A tech conference with baby
A moment so well timed that if it were the plot of a movie, I would have called it sloppy writing. “This is just too obvious,” I would have laughed, “that kind of bad timing would never happen in real life.” But, I guess that’s the thing about life, it always finds a way to surprise you. This is the story of how I almost gave a conference talk while holding a baby.
It’s July in Edinburgh, and Scotland CSS is in full swing. We’re between tech talks, and everyone’s out in the main area enjoying coffee or tea and talking. I look around, sip my coffee, and feel so happy to be surrounded by such amazing people. I love learning new things and nerding out about the work I love. I can’t believe that I’m getting to do this while holding my 8 month old daughter, laughing as she attempts to eat my conference badge. I think about how hard I worked to make this perfect moment happen and take an extra minute to enjoy it.
Then, the conference organizers walk up and tell me that it’s time to put on my mic and head to the conference stage to deliver my talk. No problem, I begin mentally preparing and walk over to my husband to hand him our happy wide-eyed little baby. As I approach, I see him look up from his beeping phone and apologetically say “The app is down, and the demo for our investors will be happening any minute. I have to handle this immediately.” A cold wave of panic hits. I know he can’t take our daughter in that moment, but I don’t know what else to do. Like I said, the timing of this moment was just so perfectly awful that it felt like lazy writing. But then, I take a breath and remember: Scotland CSS has childcare. They have a special room at the venue with certified caretakers who can watch our baby. I can do my job, and my husband can do his. We don’t have to play career roulette.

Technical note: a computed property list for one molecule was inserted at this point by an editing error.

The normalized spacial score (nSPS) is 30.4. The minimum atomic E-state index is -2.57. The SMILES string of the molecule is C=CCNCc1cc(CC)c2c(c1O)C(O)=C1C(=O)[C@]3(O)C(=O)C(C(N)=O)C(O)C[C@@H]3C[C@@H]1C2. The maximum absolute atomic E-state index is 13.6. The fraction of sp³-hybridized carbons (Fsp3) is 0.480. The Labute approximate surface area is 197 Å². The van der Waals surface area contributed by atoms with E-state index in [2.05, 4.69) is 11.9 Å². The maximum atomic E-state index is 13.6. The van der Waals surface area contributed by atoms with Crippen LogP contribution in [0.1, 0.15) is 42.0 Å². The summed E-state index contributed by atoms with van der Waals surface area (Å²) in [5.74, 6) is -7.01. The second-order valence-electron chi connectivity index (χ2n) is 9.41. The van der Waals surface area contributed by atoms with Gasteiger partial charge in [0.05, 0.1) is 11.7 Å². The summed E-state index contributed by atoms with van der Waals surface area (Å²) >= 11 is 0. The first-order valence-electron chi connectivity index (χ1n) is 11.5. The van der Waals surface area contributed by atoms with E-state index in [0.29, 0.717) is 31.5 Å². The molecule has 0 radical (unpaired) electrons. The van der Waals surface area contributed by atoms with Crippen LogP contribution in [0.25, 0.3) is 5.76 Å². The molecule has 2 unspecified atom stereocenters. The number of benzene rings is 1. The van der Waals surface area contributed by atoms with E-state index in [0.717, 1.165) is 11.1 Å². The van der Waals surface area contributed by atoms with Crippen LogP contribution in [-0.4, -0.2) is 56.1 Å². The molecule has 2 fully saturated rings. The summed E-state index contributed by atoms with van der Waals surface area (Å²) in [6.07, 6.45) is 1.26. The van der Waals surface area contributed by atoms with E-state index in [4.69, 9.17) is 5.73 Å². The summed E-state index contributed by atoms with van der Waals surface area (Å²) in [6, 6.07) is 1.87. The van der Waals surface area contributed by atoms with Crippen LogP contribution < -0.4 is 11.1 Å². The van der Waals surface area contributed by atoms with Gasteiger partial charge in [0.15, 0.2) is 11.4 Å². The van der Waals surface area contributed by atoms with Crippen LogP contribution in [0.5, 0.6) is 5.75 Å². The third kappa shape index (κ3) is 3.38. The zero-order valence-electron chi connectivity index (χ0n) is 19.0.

After giving my talk, I begin to fully process the gravity of the situation that had just happened. “If there was no childcare, I would have had to do the talk while holding my baby!” I joke. But the truth is that I simply would not have attended. I am lucky that I could have my husband join me for the conference, but fully relying on him was not a real plan. He was only able to attend because he was working remotely, and that meant he couldn’t take on full caregiver responsibilities. If there was not another option for childcare in that perfect storm of a moment, I would have had to make the same choice many couples face - my career, or yours?
After this experience, I’m left wondering: whose perspectives are we missing because they had to make the choice not to attend? Who had to turn down an opportunity because they didn’t have a partner who could take on the work? Whose ideas did not make it to the stage because we failed to provide them the accommodations they needed at this difficult time in their lives?
Scotland CSS is the first conference that I’ve ever attended that provided childcare, but I hope it’s not the last. I’ve seen conferences go above and beyond for their attendees and speakers, and I’d like to suggest that they add childcare to that list.
We can, and should, do better.
I did not write this to lecture or to shame, only to share my experience, my gratitude, and to do my part in making things better. So, here’s what I’m going to do: I will be volunteering at the next Global Diversity CFP Day. If you are a parent or caregiver, I would like to extend a special invitation to you - sign up and develop a conference talk proposal. I want you included, I want you to feel supported, and I want to cheer you on as you give your talk on the stage at a tech conference.